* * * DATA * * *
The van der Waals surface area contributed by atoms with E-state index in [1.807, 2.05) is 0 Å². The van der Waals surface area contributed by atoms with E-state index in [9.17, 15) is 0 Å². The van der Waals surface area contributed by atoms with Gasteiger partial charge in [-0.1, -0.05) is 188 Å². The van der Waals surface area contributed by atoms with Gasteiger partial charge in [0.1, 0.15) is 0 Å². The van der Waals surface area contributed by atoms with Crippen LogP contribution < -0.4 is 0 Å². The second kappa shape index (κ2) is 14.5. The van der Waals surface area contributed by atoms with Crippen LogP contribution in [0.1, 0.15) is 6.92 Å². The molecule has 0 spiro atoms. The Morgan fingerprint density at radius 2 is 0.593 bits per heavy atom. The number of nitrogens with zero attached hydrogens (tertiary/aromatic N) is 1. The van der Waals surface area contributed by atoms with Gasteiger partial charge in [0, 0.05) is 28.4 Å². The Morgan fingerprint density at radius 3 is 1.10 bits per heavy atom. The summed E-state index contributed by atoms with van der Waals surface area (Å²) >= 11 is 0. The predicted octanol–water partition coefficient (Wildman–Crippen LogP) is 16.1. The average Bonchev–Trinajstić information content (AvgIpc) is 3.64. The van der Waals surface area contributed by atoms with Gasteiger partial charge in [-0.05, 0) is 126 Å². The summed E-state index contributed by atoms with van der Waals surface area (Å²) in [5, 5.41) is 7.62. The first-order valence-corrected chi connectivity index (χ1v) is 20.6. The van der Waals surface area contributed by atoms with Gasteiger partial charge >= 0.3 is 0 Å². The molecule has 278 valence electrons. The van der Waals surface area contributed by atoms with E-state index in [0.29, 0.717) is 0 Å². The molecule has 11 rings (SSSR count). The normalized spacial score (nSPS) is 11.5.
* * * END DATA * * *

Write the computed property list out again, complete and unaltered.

The van der Waals surface area contributed by atoms with E-state index in [1.807, 2.05) is 0 Å². The van der Waals surface area contributed by atoms with E-state index in [9.17, 15) is 0 Å². The van der Waals surface area contributed by atoms with Gasteiger partial charge in [-0.1, -0.05) is 188 Å². The van der Waals surface area contributed by atoms with Gasteiger partial charge in [0.1, 0.15) is 0 Å². The van der Waals surface area contributed by atoms with Crippen LogP contribution < -0.4 is 0 Å². The second kappa shape index (κ2) is 14.5. The van der Waals surface area contributed by atoms with Crippen LogP contribution in [0.1, 0.15) is 6.92 Å². The molecule has 0 spiro atoms. The Morgan fingerprint density at radius 2 is 0.593 bits per heavy atom. The number of nitrogens with zero attached hydrogens (tertiary/aromatic N) is 1. The van der Waals surface area contributed by atoms with Gasteiger partial charge in [0, 0.05) is 28.4 Å². The Morgan fingerprint density at radius 3 is 1.10 bits per heavy atom. The summed E-state index contributed by atoms with van der Waals surface area (Å²) >= 11 is 0. The predicted octanol–water partition coefficient (Wildman–Crippen LogP) is 16.1. The average Bonchev–Trinajstić information content (AvgIpc) is 3.64. The van der Waals surface area contributed by atoms with Gasteiger partial charge in [-0.05, 0) is 126 Å². The summed E-state index contributed by atoms with van der Waals surface area (Å²) in [5, 5.41) is 7.62. The first-order valence-corrected chi connectivity index (χ1v) is 20.6. The van der Waals surface area contributed by atoms with Gasteiger partial charge >= 0.3 is 0 Å². The molecule has 278 valence electrons. The van der Waals surface area contributed by atoms with E-state index in [0.29, 0.717) is 0 Å². The molecule has 11 rings (SSSR count). The normalized spacial score (nSPS) is 11.5.